A. No-contact Order as Part of Incarceration

a. Statutory Authority

An appellate court reviews sentences imposed for violating probation or supervised release for reasonableness. United States v. Ali, 508 F.3d 136, 142 (3d Cir. 2007). Whether a district court can impose a specific sentence, such as a no-contact order, is a legal issue and is reviewed de novo. United States v. A.M., 927 F.3d 718, 720 (3d Cir. 2019).

Congress created district courts and defined their judicial power as found in the U.S. Constitution. United States v. Union Pac. R.R. Co., 98 U.S. 569, 25 L.Ed. 143 (1878). A trial court judge cannot impose a sentence that is not authorized by statute. In re Bonner, 151 U.S. 242, 256–58, 14 S.Ct. 323, 38 L.Ed. 149 (1894). Congress has delegated the authority over incarcerated individuals to the BOP, as dictated by the passage of the Sentencing Reform Act of 1984. E.g., 18 U.S.C. §§ 3621–34 (2018). The BOP, under the Attorney General, is tasked with managing and regulating all federal prison facilities. 18 U.S.C. § 4042(a)(1) (2018).

In a limited set of circumstances, a court may restrict an individual's communication while he or she is incarcerated. 18 U.S.C. § 3582(e) (2018).4 This limited exception allows a court to restrict an inmate's communication while incarcerated where the individual communicates to participate in an unlawful enterprise. Id. This restriction only applies to inmates convicted of racketeering-influenced and corrupt-organizations offenses, racketeering itself, or drug felonies. Id.

Alternatively, a district court has the statutory authority to enter a temporary restraining order (TRO) to protect a witness or victim. 18 U.S.C. § 1514(a)(1). Under this statute, the government must move for a TRO and a district court may grant one without written or oral notice to the adverse party. Id. at § 1514(a)(2). A district court can either sua sponte or upon motion by the government issue a protective order to halt harassment of a victim or witness in a federal criminal case or investigation. Id. at § 1514(b)(1). A hearing must be held to issue a protective order if no exigent circumstances can be shown. Id. at § 1514(b)(2).

Where there is no binding authority, a court must look towards the text of the statute for specific guidance. Barnhart v. Sigmon Coal Co., 534 U.S. 438, 450, 122 S.Ct. 941, 151 L.Ed.2d 908 (2002); Zimmerman v. Norfolk S. Corp., 706 F.3d 170, 177 (3d Cir. 2013). The structure of the section of the statute as well as the design of the statute can help discern the meaning of the statute. United States v. Thornhill, 759 F.3d 299, 308 (3d Cir. 2014) (discussing statutory interpretation of supervised release revocation under 18 U.S.C. § 3583(g) and the Sentencing Reform Act). “[O]nly if ‘the ordinary meaning of a statute and the statute's legislative history fail to provide sufficient guidance to a term's meaning’ ” can “[w]e ‘look to other statutes pertaining to the same subject matter which contain similar terms.’ ” FTC v. Shire ViroPharma Inc., 917 F.3d 147, 158 (3d Cir. 2019) (quoting Liberty Lincoln-Mercury, Inc. v. Ford Motor Co., 171 F.3d 818, 823 (3d Cir. 1999)).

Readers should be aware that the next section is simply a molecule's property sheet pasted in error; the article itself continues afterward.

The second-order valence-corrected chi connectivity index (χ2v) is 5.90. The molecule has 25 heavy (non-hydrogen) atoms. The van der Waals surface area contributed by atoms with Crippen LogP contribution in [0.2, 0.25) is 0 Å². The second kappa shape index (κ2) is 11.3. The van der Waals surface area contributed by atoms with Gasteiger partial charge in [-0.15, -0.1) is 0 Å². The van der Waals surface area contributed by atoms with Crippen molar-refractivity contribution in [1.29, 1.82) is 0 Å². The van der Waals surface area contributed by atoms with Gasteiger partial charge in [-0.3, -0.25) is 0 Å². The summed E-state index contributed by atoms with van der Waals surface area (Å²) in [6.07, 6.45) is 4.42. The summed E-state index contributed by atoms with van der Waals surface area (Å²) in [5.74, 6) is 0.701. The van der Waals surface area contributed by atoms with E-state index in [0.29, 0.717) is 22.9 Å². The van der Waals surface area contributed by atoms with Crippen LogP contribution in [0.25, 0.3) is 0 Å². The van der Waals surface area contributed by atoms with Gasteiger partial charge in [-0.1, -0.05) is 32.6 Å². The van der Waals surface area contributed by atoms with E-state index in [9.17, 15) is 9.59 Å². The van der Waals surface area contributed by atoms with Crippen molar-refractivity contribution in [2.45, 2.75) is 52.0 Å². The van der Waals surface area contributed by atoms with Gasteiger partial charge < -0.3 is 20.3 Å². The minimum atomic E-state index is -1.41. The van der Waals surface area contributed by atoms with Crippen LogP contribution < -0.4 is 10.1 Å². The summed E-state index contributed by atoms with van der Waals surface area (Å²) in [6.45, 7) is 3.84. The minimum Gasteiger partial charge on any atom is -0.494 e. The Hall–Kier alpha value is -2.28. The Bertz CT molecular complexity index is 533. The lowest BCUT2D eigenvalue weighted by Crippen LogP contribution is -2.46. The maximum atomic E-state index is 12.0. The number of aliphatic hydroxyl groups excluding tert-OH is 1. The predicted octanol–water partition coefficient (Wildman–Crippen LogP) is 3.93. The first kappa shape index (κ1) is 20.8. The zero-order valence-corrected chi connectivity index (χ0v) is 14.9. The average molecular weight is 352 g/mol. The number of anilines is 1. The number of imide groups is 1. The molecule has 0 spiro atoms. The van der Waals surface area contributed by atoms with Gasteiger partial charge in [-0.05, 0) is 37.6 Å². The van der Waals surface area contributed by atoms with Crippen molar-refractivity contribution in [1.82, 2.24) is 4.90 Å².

Here, there is no statutory authority for a no-contact order during confinement. As different parts of the Sentencing Reform Act of 1984 are codified, we look at the two most relevant statutes, both of which are cited by Appellant. Beginning with the text, a review of 18 U.S.C. § 3621 suggests that a district court has no statutory authority to impose a no-contact order as part of an incarceration sentence. The various sub-provisions require the BOP, and not the courts, to designate a prisoner's facility, 18 U.S.C. § 3621(b), implement substance abuse treatment, Id. at § 3621(e), or offer other services such as sex offender programs. Id. at § 3621(f).

Similarly, 18 U.S.C. § 4042, the statute governing the duties of the BOP, contains analogous mandatory language as in 18 U.S.C. § 3621. It begins with the phrase that the BOP “under the direction of the Attorney General, shall ․” 18 U.S.C. § 4042 (a)(emphasis added). Shall “express[es] what is mandatory” or “used to express a command.” Shall, Merriam-Webster Abridged, (last visited March 31, 2023). Included in this mandate is a broad authority over all federal penal and correctional institutions. 18 U.S.C. § 4042(a)(1). The BOP has executed this Congressional authority by enacting different regulations governing its oversight of incarcerated individuals. For example, there is a regulation outlining when a warden can restrict a prisoner's communication and what process must be executed for this to occur. See 28 C.F.R. § 540.15 (2018). Looking at the two statutes separately and together, Congress intended for the BOP to control conditions of confinement of all incarcerated individuals.

Besides, a court must find that “such an order is necessary to prevent and restrain an offense under section 1512․ or under section 1513 of this title.” 18 U.S.C. § 1514(a)(1). The District Court did not find, and the Appellee did not prove, that Santos Diaz would be convicted of any offenses under 18 U.S.C. § 1512 or § 1513. No court has applied this statute in a similar context or used its authority under this statute to impose a no-contact order.

The other avenue to establish statutory authority is the exception in 18 U.S.C. § 3582(e). It does not apply here. According to the plain text of the statute, a sentencing court can impose a communication restriction upon a motion by the Director of the BOP or a United States Attorney. 18 U.S.C. § 3582(e). A trial court cannot invoke this statutory authority on its own accord. See United States v. Allmon, 702 F.3d 1034, 1037 (8th Cir. 2012). This fact points to congressional intent to provide exclusive authority to the BOP—a court generally cannot sua sponte impose a communication restriction. Because no motion was made and the District Court did not invoke the authority in § 3582(e), the District Court did not have statutory authority to impose a no-contact order during Santos Diaz's incarceration period.